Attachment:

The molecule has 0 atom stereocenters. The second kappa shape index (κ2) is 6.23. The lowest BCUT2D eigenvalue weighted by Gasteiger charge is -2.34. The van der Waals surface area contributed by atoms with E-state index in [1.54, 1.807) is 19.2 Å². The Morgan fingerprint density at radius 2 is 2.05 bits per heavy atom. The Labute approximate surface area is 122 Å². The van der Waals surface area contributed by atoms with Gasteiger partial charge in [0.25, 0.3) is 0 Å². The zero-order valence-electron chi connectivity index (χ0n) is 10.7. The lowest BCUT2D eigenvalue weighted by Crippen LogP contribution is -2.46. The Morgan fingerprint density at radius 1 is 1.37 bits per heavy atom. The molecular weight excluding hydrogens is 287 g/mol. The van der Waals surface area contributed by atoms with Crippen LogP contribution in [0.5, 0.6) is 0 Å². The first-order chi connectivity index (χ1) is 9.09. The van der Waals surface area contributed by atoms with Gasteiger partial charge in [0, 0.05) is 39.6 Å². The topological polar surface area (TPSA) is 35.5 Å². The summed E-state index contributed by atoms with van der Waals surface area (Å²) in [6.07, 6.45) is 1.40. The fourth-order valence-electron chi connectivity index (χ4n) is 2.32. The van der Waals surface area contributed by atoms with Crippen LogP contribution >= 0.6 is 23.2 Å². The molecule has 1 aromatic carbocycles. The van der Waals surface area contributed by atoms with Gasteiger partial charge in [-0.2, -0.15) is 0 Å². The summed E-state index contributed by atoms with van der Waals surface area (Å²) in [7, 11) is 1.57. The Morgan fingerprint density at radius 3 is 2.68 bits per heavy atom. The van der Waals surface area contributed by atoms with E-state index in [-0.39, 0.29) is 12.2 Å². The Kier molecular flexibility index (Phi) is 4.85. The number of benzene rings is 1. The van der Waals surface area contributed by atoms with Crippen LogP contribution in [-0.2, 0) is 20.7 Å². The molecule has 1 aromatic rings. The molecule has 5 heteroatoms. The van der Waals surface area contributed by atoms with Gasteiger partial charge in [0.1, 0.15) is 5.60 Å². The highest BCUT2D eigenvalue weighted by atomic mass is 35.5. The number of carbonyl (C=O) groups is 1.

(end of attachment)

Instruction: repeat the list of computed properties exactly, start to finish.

The molecule has 0 atom stereocenters. The second kappa shape index (κ2) is 6.23. The lowest BCUT2D eigenvalue weighted by Gasteiger charge is -2.34. The van der Waals surface area contributed by atoms with E-state index in [1.54, 1.807) is 19.2 Å². The Morgan fingerprint density at radius 2 is 2.05 bits per heavy atom. The Labute approximate surface area is 122 Å². The van der Waals surface area contributed by atoms with Gasteiger partial charge in [0.25, 0.3) is 0 Å². The zero-order valence-electron chi connectivity index (χ0n) is 10.7. The lowest BCUT2D eigenvalue weighted by Crippen LogP contribution is -2.46. The Morgan fingerprint density at radius 1 is 1.37 bits per heavy atom. The molecular weight excluding hydrogens is 287 g/mol. The van der Waals surface area contributed by atoms with Crippen LogP contribution in [0.5, 0.6) is 0 Å². The first-order chi connectivity index (χ1) is 9.09. The van der Waals surface area contributed by atoms with Gasteiger partial charge in [0, 0.05) is 39.6 Å². The topological polar surface area (TPSA) is 35.5 Å². The summed E-state index contributed by atoms with van der Waals surface area (Å²) in [6.07, 6.45) is 1.40. The fourth-order valence-electron chi connectivity index (χ4n) is 2.32. The van der Waals surface area contributed by atoms with Crippen LogP contribution >= 0.6 is 23.2 Å². The molecule has 1 aromatic carbocycles. The van der Waals surface area contributed by atoms with Gasteiger partial charge in [-0.2, -0.15) is 0 Å². The summed E-state index contributed by atoms with van der Waals surface area (Å²) in [7, 11) is 1.57. The Morgan fingerprint density at radius 3 is 2.68 bits per heavy atom. The van der Waals surface area contributed by atoms with E-state index in [-0.39, 0.29) is 12.2 Å². The Kier molecular flexibility index (Phi) is 4.85. The number of benzene rings is 1. The van der Waals surface area contributed by atoms with Crippen LogP contribution in [-0.2, 0) is 20.7 Å². The molecule has 1 aromatic rings. The molecule has 5 heteroatoms. The van der Waals surface area contributed by atoms with Gasteiger partial charge in [0.1, 0.15) is 5.60 Å². The highest BCUT2D eigenvalue weighted by atomic mass is 35.5. The number of carbonyl (C=O) groups is 1.